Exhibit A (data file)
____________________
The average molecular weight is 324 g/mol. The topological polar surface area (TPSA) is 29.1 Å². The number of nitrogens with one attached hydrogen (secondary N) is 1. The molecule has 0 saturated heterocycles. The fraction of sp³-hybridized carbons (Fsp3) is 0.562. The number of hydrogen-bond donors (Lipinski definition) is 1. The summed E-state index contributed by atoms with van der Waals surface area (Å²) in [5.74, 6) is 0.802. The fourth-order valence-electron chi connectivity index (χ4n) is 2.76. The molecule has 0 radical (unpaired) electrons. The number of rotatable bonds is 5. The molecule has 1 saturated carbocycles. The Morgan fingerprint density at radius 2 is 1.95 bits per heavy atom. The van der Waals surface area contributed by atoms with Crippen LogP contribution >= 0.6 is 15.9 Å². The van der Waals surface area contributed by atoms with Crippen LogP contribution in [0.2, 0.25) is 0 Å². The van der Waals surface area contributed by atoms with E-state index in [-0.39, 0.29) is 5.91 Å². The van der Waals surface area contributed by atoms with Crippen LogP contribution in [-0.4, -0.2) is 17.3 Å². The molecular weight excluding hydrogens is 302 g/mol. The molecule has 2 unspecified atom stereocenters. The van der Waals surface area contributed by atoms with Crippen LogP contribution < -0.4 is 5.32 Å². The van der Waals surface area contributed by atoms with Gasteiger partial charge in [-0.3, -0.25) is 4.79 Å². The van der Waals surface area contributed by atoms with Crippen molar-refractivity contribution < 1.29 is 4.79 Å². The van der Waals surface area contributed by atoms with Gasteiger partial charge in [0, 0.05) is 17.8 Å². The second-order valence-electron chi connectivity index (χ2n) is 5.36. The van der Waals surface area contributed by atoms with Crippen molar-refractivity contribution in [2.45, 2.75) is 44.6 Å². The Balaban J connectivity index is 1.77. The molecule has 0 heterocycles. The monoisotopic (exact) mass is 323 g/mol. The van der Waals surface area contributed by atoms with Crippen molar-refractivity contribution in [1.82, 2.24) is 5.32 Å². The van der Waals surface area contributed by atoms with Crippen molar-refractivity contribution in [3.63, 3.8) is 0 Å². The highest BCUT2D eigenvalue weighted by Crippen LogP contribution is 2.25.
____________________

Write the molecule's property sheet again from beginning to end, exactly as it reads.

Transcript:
The average molecular weight is 324 g/mol. The topological polar surface area (TPSA) is 29.1 Å². The number of nitrogens with one attached hydrogen (secondary N) is 1. The molecule has 0 saturated heterocycles. The fraction of sp³-hybridized carbons (Fsp3) is 0.562. The number of hydrogen-bond donors (Lipinski definition) is 1. The summed E-state index contributed by atoms with van der Waals surface area (Å²) in [5.74, 6) is 0.802. The fourth-order valence-electron chi connectivity index (χ4n) is 2.76. The molecule has 0 radical (unpaired) electrons. The number of rotatable bonds is 5. The molecule has 1 saturated carbocycles. The Morgan fingerprint density at radius 2 is 1.95 bits per heavy atom. The van der Waals surface area contributed by atoms with Crippen LogP contribution >= 0.6 is 15.9 Å². The van der Waals surface area contributed by atoms with Crippen LogP contribution in [0.2, 0.25) is 0 Å². The van der Waals surface area contributed by atoms with E-state index in [-0.39, 0.29) is 5.91 Å². The van der Waals surface area contributed by atoms with Crippen LogP contribution in [-0.4, -0.2) is 17.3 Å². The molecular weight excluding hydrogens is 302 g/mol. The molecule has 2 unspecified atom stereocenters. The van der Waals surface area contributed by atoms with Crippen LogP contribution < -0.4 is 5.32 Å². The van der Waals surface area contributed by atoms with Gasteiger partial charge in [-0.3, -0.25) is 4.79 Å². The van der Waals surface area contributed by atoms with Crippen molar-refractivity contribution < 1.29 is 4.79 Å². The van der Waals surface area contributed by atoms with Gasteiger partial charge in [0, 0.05) is 17.8 Å². The second-order valence-electron chi connectivity index (χ2n) is 5.36. The van der Waals surface area contributed by atoms with Crippen molar-refractivity contribution in [2.45, 2.75) is 44.6 Å². The Balaban J connectivity index is 1.77. The molecule has 0 heterocycles. The monoisotopic (exact) mass is 323 g/mol. The van der Waals surface area contributed by atoms with Crippen molar-refractivity contribution in [1.82, 2.24) is 5.32 Å². The van der Waals surface area contributed by atoms with Crippen molar-refractivity contribution in [3.63, 3.8) is 0 Å². The highest BCUT2D eigenvalue weighted by Crippen LogP contribution is 2.25.